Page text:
Barbara believes that life should be just like it is in the movies. Jon thinks the same thing. They’re a match made in heaven, or Hollywood, right?
WRONG! Barbara’s favorite films are big list romances written by Nicholas Sparks while Jon watches hardcore internet porn written by random bearded men with no sense of self-purpose.
Uh-oh… Here we go.
This bumpy relationship is at the dead center of Don Jon, an impressive first time debut from the always clever and wry Joseph Gordon-Levitt. In this movie, JGL directs, writes, and stars as a playboy straight from the beaches of Jersey Shore.
Jon lives the standard guido life, hitting the gym, the church, and the club each and every week without fault. Yet although he always leaves the club with an 8 or above on the hotness scale, there is a problem. None of the women he meets, nope, not even the “dimes” (meaning a 10/10), can compare with his unrealistic porn fantasies waiting for him at home on his laptop.
Until he meets Barbara Sugarman.
The role is excellently played by Scarlet Johansson, who puts on her best Jersey Shore impression, all the way down to the tight jeans and tall heels. It’s fairly obvious why Jon would try to give up his porno problem for this “dime” , but it’s also obvious to see just how hard it is on him when he can’t.
But Don Jon is a comedic satire, not a 7-step romance drama. And it’s a pretty witty one, too. This is because Don Jon gets its pained smiles not only from Jon, but from Barbara too. Although Jon’s porno fantasy life may be sleazy and easier to poke fun at, Barbara’s Hollywood daydreams are twisted as hell. Her pearly white of ideal of prince charming is impossible to achieve, and as she pushes Jon to become perfect, he reaches his breaking point.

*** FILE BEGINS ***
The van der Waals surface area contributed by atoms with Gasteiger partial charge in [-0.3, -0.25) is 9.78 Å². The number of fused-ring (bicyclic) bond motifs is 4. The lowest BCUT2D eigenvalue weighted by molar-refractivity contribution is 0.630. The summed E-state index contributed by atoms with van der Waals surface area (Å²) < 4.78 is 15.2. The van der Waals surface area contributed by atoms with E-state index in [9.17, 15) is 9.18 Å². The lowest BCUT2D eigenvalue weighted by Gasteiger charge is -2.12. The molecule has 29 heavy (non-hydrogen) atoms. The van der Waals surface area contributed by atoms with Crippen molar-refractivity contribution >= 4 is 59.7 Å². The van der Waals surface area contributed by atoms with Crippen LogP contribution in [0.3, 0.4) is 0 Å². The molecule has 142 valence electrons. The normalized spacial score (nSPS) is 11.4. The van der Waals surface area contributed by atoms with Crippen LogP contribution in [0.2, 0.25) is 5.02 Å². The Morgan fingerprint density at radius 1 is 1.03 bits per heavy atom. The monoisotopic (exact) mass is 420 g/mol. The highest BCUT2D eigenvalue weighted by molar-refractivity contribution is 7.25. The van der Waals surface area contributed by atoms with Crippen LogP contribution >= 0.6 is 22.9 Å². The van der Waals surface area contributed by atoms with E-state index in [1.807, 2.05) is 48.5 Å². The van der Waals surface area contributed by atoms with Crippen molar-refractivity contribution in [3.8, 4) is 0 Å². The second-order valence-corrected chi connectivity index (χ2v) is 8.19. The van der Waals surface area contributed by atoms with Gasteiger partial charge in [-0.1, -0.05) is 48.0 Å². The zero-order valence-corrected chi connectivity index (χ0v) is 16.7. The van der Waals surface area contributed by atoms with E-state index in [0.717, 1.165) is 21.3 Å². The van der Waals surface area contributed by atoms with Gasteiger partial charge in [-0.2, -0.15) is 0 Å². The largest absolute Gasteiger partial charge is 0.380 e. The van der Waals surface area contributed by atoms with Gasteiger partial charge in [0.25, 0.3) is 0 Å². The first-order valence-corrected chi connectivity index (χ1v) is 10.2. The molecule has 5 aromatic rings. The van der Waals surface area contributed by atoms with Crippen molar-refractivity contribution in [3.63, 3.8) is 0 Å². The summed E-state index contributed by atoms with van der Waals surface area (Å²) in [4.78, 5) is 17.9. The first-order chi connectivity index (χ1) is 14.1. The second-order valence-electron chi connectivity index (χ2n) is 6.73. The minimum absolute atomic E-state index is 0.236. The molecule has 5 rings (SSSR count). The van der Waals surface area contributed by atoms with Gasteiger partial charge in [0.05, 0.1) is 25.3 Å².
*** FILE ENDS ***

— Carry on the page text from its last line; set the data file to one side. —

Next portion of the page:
JGL’s distinct direction is both fun and bold, using repetition (same angles and same dialog in man shots) to really underline his habits and addictions.
The only time Don Jon really messes up is with the introduction of Esther, played by Julianne Moore, a free spirit whom Jon meets at a night-school class. Her character provides a much more mature perspective of relationships and love than Jon is accustomed to.
Moore is terrific and surprisingly enough, the film doesn’t make a big deal about the age difference. The problem I mentioned earlier is that she and her character are so good, you want to see more of her. However, while her character is in it’s growing stage, there is sudden need to close everything up in some sort of magic hour and a half, and as a result, Moore’s role isn’t allowed to bloom and the ending feels hurried.
In conclusion, I feel that Don Jon should have at least gone on for another 20 minutes or so, just enough time for it to end on an even footing (instead of stumbling into the credits). Which is impressive because I can’t even remember the last time I wanted a romantic comedy to be longer. The fact that Don Jon disappointed me a little at the end means two things: that it has a promising and entertaining intro, and that JGL has the potential and improvement-room to become a great filmmaker.